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Legislators Propose 'Tax Credit for Tolls' Law

Measure aimed at staving off 'relentless' toll increases, assemblyman says

A group of Ocean County state legislators have proposed a bill that would allow commuters to claim a tax credit if they spend $1,000 or more on highway tolls per year.

Sen. Jim Holzapfel and Assemblymen Dave Wolfe and Greg McGuckin (all R-10) proposed the bill in their respective chambers Tuesday. If it becomes law, commuters would be able to receive a $1,000 state income tax credit if their E-ZPass toll accounts register $1,000 or more in toll payments in a given year.

Holzapfel said the law is aimed at providing relief for commuters who have seen "relentless" toll increases in recent years.

"By providing commuters with a means to offset a portion of their commuting costs, our bill recognizes that these taxpayers are paying more than their fair share for transportation and economic development projects, while encouraging commuters to use E-ZPass," Holzapfel said in a statement.

Toll prices on the state's highways have risen approximately 90 percent since 2008, when the New Jersey Turnpike Authority adopted a two-phase rate hike plan. The plan was approved, and the first phase implemented, by the administration of former Gov. Jon Corzine. The most recent phase was implemented Jan. 1, 2012, under the administration of Gov. Chris Christie, sparking a debate between Republicans and Democrats over who was to blame for the increase.

Wolfe said he opposed the plan in 2008, and ever since then, highway maintenance funds generated by tolls have been diverted from the Shore area to transportation and development projects in other parts of New Jersey.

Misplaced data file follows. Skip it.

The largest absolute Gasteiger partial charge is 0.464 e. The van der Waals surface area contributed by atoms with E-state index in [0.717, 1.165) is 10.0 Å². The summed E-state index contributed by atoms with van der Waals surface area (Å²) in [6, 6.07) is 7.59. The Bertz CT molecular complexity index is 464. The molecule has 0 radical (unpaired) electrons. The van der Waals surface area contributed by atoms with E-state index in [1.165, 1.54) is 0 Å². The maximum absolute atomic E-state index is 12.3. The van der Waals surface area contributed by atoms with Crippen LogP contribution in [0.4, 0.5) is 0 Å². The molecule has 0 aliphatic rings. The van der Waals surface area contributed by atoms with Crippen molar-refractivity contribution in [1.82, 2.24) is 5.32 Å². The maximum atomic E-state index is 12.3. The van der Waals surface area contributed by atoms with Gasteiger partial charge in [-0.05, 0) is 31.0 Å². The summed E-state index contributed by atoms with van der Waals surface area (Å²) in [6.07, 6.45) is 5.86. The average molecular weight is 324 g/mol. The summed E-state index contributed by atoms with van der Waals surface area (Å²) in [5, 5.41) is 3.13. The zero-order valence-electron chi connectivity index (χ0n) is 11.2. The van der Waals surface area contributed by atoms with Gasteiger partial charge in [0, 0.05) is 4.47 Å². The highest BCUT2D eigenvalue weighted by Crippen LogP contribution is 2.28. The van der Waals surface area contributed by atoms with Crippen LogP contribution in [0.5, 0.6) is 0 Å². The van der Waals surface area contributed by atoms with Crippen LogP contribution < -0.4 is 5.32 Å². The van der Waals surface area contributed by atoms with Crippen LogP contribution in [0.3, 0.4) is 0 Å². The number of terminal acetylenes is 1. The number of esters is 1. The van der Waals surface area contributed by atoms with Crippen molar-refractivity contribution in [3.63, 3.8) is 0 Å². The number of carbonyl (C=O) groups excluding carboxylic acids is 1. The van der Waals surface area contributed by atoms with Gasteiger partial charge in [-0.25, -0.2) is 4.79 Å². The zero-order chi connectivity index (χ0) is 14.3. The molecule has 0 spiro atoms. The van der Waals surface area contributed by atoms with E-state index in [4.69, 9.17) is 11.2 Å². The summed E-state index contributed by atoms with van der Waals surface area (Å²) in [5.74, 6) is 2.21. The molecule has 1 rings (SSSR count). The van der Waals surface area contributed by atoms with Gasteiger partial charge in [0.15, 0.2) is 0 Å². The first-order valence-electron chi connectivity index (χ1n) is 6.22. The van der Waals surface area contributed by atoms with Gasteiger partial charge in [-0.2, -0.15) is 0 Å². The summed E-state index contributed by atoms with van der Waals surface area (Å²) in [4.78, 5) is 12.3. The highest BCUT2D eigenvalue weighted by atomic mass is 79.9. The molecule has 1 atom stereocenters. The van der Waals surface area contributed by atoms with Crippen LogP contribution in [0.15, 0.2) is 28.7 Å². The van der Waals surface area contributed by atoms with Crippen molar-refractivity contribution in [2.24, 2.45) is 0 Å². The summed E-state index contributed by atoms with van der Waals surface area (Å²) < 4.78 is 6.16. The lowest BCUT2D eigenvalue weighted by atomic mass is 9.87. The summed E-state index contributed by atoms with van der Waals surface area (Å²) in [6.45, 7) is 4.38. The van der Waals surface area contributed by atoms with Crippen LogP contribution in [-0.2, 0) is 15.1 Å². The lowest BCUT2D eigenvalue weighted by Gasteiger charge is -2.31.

"Our constituents... who make up a large portion of toll-paying commuters in the state, deserve tax relief for shouldering the burden of funding transportation projects across New Jersey," he said.

The average passenger toll on the New Jersey Turnpike now stands at $3.30, with the average Garden State Parkway toll adding up to $1.05.

Sarah Flode May 16, 2012 at 09:45 PM
So to clarify what I've read here, would the tax credit only apply to those on the Turnpike and Parkway? Also, @porter, the 5th day is definitely not free any more. It sure would be nice for those of us who do it. It's quite the rub to pay $100 to go to work every month.
Sean McCullen May 16, 2012 at 09:52 PM
My girlfriend lives in Brooklyn. I take the Turnpike from exit 7 to exit 10, then use Outerbridge Crossing to get into Staten Island and the Verrazano to get into Brooklyn. It costs me about $24 round trip every time I visit her up there (2 or 3 weekends a month), and that's with the EZ Pass discount, which makes Outerbridge only $9.50 and the Verrazano only $9.60. Cash tolls are $12 and $13, respectively. It's disgusting. As I understand it, these tolls will NOT be included.
Porterincollingswood May 16, 2012 at 10:27 PM
There was some kind of commuter discount, can't recall what it was.
Porterincollingswood May 16, 2012 at 10:31 PM
PS - Paul I think you are right. A 'credit' implies the money goes against the liability. A 'deduction' would just go against the taxable income. But I find it hard to believe they are going to essentially credit back $1000 (200 days) worth of tolls. But a $1000 deduction is what - $35? Seems too low.
Townie May 16, 2012 at 10:35 PM
This is pandering for votes....and foolish in its lack of consideration. We build infrastructure and policy to help relieve congestion (like secaucus station and NJ Transit improvements) and help the environment while reducing dependence on oil). Then people complain that the tolls are too high (maybe they should be higher if we believe in our policies), so we complicate an already silly tax process by giving them credit for easy pass payments in their tax returns (no possible fraud in that). Gas and tolls are cheap compared to many European locations. Now that driving is more expensive the taxpayers shouldn't underwrite people's personal decisions to live and work far apart....or go see their family, girlfriends, etc.

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